To preboard, all you need do is arrive at the gate about half an hour before your flight begins to board - just as you should under any circumstances. As soon as you arrive at the gate, talk to one of the attending gate agents and say simply: "I am disabled, may I please be allowed to preboard the aircraft?" If the gate agent has been well trained, they should say yes without any further questions. Unfortunately this isn't always the case. If the gate agent has any sort of question about just how disabled you are, you only need further add that you are an amputee. At that point they will either write a code on your ticket that will allow you to preboard, or simply instruct you to stand near the jetway door so that they can escort you when the time comes.
    Just like in every day life, you may unfortunately run into a gate agent who isn't exactly tolerant or accepting of disabilities. However, no matter their personal opinions on the rights of the disabled, it is against the law for them to deny you the right to preboard. If they attempt to do so, you have several options. It is important to state, though, that you must never ever lose your composure. As we all know, security is always paramount at airports - you do not want to cause a scene and risk not getting on your flight at all. If the gate agent attempts to deny you preboarding, explain as much of your situation as you are comfortable with. If all else fails, you have the right to ask to speak to a supervisor or an individual known as a Complaints Resolution Officer.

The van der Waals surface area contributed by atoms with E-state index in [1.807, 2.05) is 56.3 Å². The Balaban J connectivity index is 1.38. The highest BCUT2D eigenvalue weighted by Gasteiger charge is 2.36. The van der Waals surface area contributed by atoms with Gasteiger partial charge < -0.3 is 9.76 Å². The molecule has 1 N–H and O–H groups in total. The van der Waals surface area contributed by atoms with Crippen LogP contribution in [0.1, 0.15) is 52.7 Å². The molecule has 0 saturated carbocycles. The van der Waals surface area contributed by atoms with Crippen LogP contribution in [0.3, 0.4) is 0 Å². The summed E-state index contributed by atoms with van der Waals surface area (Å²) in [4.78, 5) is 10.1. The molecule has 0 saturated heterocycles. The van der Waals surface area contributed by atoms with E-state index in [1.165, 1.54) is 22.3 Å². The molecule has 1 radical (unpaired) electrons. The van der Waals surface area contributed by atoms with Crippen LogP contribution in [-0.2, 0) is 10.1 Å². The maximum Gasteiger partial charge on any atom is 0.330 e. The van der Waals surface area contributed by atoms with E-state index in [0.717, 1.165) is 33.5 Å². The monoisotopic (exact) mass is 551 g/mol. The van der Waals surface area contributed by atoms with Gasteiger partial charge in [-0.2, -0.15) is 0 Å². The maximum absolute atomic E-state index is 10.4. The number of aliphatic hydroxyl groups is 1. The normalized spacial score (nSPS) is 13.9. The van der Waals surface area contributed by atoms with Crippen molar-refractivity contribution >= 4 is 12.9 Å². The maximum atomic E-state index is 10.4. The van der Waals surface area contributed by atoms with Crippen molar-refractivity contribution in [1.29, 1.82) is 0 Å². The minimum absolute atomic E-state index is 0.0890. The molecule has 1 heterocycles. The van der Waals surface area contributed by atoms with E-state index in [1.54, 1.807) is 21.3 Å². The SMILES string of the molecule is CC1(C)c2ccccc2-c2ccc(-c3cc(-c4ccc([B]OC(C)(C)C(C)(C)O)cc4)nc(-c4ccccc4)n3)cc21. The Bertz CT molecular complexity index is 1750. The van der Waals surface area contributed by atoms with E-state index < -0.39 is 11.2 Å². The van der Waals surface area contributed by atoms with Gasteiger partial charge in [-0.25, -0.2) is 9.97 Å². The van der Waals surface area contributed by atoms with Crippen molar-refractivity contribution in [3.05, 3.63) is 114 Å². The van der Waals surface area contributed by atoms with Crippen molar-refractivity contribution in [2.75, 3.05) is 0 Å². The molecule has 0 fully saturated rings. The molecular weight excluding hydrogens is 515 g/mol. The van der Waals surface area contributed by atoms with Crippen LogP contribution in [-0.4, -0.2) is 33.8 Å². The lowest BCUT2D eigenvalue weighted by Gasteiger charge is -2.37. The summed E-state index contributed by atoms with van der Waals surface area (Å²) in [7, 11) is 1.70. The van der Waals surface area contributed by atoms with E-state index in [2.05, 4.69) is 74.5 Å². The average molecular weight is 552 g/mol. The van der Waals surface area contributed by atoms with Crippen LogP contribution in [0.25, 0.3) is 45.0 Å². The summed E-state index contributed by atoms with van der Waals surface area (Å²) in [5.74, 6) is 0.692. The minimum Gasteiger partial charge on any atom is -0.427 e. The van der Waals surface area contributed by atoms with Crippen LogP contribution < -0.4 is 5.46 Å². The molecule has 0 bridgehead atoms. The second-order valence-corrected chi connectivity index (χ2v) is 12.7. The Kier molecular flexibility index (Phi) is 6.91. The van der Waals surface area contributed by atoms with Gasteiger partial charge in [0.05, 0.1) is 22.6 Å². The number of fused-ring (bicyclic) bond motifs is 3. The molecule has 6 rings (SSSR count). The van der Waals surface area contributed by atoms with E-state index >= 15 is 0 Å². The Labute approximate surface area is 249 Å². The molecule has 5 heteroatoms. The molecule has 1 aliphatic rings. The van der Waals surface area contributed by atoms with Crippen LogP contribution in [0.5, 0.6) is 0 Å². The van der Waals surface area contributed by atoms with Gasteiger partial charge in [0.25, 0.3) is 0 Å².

Every airline is required by law to have a Complaints Resolution Officer at every airport. These individuals are responsible for handling all complaints, specifically those involving the mistreatment of the disabled. If the gate agent becomes the least bit rude with you and you feel discriminated against, do not hesitate to ask for the officer. You have every right to preboard that plane in the name of safety! Don't let anyone tell you otherwise. If you feel you need it, the right is yours; it is there for your protection.